Issue 32: Flying on Mt Hood

“Hey Wonder Boy, let’s go to Mount Hood and fly our kites”

“Go where?”

“Mount Hood… up on the snow… in AUGUST!”

“You are crazy Dude…that sounds like an adventure… What about Colleen and Connor?”

“Take them with us… a family that flies together stays together”

“Dude… I am not family”

”You are now!”

Alan Cunningham, a.k.a. “Dude” and Kyle Wright, a.k.a. “Wonder Boy” set out August 9th to go fly on the Magic Mile slope at Mount Hood. Colleen (VERY patient wife) and Connor (4-year-old son) Cunningham came along to shoot film and ride the chair lift up to the snowy mountain (a Dora the Explorer reference.) The weather looked good as we approached the mountain… and the traffic started to pick up as we neared Government Camp. We drove into the parking lot at Timberline Lodge and met a massive throng of Summer Hikers, Bikers, and Triumph drivers…evidently there was a car rally for Triumph drivers in the neighborhood. Skiing was done for the day and the temperature was approaching 70 degrees.

It is easier to ask forgiveness than permission… but in this case we decided to check it out with the management before we bought the non-refundable lift tickets. The clerk at the lift ticket office was perplexed when we asked permission to take our kites up to the top of the lift and fly. She said, “I don’t think you can do that.” My reply was, “Is there a rule against it? How about we call your supervisor to check.” The ticket agent called Jill the supervisor and proceeded to tell her about 2 guys, a lady, and a 4 year old who wanted to go fly kites up on the Magic Mile Slope. It looked like the answer would be no until I flashed my Northwest Stunt Kite Association vest and flipped her a card with my “credentials” and assured her that we were skilled technicians and that safety of the other guests would be our number one priority. I even offered to share pictures with her… she respectfully declined. We all jumped on the High Speed Quad chair and headed up the mountain. What a shock… Connor didn’t even flinch when the chair lift took off and he was elevated to 100 feet off the ground or when he was presented with the spectacular view of the Mt Hood Valley. It appeared he was along for the adventure as much as the adults.

The terrain posed serious hazards to life, limb, and kites. Typical Cenozoic Volcanism left blocks of wind stroked lava up to 10 feet tall. Very few “open” spaces existed and the intimidating hike to the Palmer Snowfield pushed us west of the Magic Mile landing. We strung out or line (75 feet of 100#) due to the variable wind (1-5 mph) blowing toward the summit. We chose the standard Tramontana from our arsenal of kites. Imagine preparing to fly on a hill pitched about 10-20 degrees with ankle-sized sharp obstacles right out of your peripheral vision and many unfriendly obstacles scattered around the flight area. I thought Charlie Brown had it tough fighting with the kite eating tree! But we traveled too far to not fly.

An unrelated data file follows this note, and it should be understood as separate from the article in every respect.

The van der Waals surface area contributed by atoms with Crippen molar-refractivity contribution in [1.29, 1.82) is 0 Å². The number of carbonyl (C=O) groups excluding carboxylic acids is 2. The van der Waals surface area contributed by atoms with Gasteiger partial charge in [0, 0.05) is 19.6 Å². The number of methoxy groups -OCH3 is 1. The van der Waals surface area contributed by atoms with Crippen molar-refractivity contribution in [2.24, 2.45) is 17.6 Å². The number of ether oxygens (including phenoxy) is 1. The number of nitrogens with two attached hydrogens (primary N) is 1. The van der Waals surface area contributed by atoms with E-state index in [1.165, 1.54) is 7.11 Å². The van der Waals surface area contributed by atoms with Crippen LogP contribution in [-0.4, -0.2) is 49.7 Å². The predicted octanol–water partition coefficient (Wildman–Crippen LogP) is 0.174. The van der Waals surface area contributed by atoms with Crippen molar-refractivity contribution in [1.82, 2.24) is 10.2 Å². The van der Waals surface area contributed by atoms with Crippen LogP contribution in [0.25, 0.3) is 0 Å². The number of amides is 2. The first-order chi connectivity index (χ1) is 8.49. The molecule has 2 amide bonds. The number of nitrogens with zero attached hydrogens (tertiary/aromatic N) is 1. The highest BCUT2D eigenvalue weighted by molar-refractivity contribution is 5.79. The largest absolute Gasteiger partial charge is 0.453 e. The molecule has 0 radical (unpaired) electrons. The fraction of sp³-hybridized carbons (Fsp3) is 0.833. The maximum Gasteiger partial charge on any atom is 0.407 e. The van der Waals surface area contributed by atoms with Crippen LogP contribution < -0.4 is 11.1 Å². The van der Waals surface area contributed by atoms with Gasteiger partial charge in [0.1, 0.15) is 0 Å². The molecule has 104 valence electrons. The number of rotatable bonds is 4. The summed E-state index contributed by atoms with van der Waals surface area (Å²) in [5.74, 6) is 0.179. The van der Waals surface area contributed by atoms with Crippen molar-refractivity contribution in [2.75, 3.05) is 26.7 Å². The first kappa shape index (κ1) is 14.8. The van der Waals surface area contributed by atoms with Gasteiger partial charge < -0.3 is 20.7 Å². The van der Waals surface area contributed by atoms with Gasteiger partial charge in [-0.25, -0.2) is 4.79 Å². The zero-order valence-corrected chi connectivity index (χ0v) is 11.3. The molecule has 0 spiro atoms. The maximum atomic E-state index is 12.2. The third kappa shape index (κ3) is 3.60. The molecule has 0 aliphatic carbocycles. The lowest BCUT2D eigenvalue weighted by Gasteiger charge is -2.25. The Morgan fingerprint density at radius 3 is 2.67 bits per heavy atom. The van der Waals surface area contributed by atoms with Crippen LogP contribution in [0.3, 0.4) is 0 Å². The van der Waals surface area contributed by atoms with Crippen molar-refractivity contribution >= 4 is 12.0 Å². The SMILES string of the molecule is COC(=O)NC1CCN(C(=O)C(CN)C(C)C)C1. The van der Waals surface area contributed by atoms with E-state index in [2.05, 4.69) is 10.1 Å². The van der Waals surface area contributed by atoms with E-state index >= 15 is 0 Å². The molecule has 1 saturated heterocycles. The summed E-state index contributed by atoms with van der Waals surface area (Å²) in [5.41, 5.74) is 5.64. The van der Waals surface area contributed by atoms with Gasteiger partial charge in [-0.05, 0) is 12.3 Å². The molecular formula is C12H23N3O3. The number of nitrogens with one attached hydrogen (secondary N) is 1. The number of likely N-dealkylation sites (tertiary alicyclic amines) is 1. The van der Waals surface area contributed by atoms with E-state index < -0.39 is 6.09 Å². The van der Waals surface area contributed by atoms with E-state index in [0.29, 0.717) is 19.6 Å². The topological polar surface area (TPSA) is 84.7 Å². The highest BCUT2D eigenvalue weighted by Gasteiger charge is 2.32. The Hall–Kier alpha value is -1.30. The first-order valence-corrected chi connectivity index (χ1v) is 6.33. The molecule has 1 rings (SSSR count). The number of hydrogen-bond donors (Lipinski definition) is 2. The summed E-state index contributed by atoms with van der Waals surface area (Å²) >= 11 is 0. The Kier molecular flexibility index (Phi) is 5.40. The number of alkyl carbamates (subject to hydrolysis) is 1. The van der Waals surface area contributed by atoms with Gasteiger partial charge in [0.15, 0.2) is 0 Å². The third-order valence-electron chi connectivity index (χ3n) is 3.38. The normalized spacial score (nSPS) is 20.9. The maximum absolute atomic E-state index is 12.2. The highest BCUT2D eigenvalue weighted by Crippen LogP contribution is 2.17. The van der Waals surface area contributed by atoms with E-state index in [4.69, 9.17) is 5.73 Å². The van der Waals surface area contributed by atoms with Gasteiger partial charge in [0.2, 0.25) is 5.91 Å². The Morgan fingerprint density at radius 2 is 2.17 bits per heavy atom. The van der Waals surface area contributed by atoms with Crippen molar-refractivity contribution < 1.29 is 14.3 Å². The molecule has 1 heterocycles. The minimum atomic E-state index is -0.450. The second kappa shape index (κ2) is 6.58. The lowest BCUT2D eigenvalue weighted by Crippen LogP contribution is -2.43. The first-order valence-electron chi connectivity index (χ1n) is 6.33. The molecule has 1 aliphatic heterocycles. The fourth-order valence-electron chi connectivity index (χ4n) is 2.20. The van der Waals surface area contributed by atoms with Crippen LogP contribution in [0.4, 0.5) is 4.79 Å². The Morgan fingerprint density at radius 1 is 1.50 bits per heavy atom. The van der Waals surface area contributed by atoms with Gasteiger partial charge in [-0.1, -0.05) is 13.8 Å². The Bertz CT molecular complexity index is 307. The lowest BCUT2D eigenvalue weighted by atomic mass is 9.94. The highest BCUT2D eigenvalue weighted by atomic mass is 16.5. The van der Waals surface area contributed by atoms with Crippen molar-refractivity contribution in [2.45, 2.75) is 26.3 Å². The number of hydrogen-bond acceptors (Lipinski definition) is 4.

The first takeoff took my breath away… as the kite took off, the clouds cleared from the summit. I tracked across the window hoping to not go too close to the ground and caught my first glimpse of my Blue and White Tramontana superimposed over the summit. WOW… glad we brought the camera. Colleen found her way to a good vantage point just out of range of the kite and Connor climbed all over the rocks and found things he had never seen before. Kyle and I flew for about an hour. As the wind pulsed we got a little more daring and decided to show off a bit for the camera. Does that surprise anyone? The only problem with a little trick flying is the unfortunate line wrap that brings you down…or the over-correction due to the wind shifting that caused a few unplanned landings. Most of the time the kite floated peacefully down to the surface. Although the walk of shame presented more than a challenge than keeping the kite in the air at times!

Kite flying is always an adventure with Kyle and Alan. It wasn’t clear if we were the first to fly kites at the 7000-foot level of Mount Hood…BUT…it wasn’t something the management was totally against as long as the Northwest Stunt Kite Association minded their manners and stayed out of “trouble”. Luckily we have patient and understanding families willing to drive many miles and spend many hours hanging out at the beach…or some other local so we can fly our kites.

Alan Cunningham


Share this page:

Tags: , ,

Author:Alan Cunningham

An active competitor in the NWSKL, Alan is shop teacher at Arlington High School and thrives on sharing kites, science and fun with kids.

View Alan Cunningham's Profile →

No comments yet.

Leave a Reply

You must be logged in to post a comment.


This website is made possible by our official KiteLife Subscribers, who receive access to our full archive of video tutorials and automatic entry into regular prize drawings every 4-6 weeks as thanks for their support – are you signed up yet?